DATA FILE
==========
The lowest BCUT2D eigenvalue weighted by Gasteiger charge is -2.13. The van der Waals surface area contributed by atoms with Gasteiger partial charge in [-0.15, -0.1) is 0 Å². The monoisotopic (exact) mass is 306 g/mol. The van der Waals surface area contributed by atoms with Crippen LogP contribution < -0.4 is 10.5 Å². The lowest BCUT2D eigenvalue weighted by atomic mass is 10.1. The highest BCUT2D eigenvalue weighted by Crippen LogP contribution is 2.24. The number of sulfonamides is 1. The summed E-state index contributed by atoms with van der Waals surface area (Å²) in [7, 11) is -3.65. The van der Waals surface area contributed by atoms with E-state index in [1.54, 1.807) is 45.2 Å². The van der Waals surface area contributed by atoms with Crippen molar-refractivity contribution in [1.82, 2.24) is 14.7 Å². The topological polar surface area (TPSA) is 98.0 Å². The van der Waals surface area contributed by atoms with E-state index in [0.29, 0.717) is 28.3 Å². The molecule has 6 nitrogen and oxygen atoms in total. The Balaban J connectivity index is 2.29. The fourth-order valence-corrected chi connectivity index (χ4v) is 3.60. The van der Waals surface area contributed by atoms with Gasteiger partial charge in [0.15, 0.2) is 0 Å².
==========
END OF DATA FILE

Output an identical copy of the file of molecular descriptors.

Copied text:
The lowest BCUT2D eigenvalue weighted by Gasteiger charge is -2.13. The van der Waals surface area contributed by atoms with Gasteiger partial charge in [-0.15, -0.1) is 0 Å². The monoisotopic (exact) mass is 306 g/mol. The van der Waals surface area contributed by atoms with Crippen LogP contribution < -0.4 is 10.5 Å². The lowest BCUT2D eigenvalue weighted by atomic mass is 10.1. The highest BCUT2D eigenvalue weighted by Crippen LogP contribution is 2.24. The number of sulfonamides is 1. The summed E-state index contributed by atoms with van der Waals surface area (Å²) in [7, 11) is -3.65. The van der Waals surface area contributed by atoms with E-state index in [1.54, 1.807) is 45.2 Å². The van der Waals surface area contributed by atoms with Crippen molar-refractivity contribution in [1.82, 2.24) is 14.7 Å². The topological polar surface area (TPSA) is 98.0 Å². The van der Waals surface area contributed by atoms with E-state index in [0.29, 0.717) is 28.3 Å². The molecule has 6 nitrogen and oxygen atoms in total. The Balaban J connectivity index is 2.29. The fourth-order valence-corrected chi connectivity index (χ4v) is 3.60. The van der Waals surface area contributed by atoms with Gasteiger partial charge in [0.15, 0.2) is 0 Å².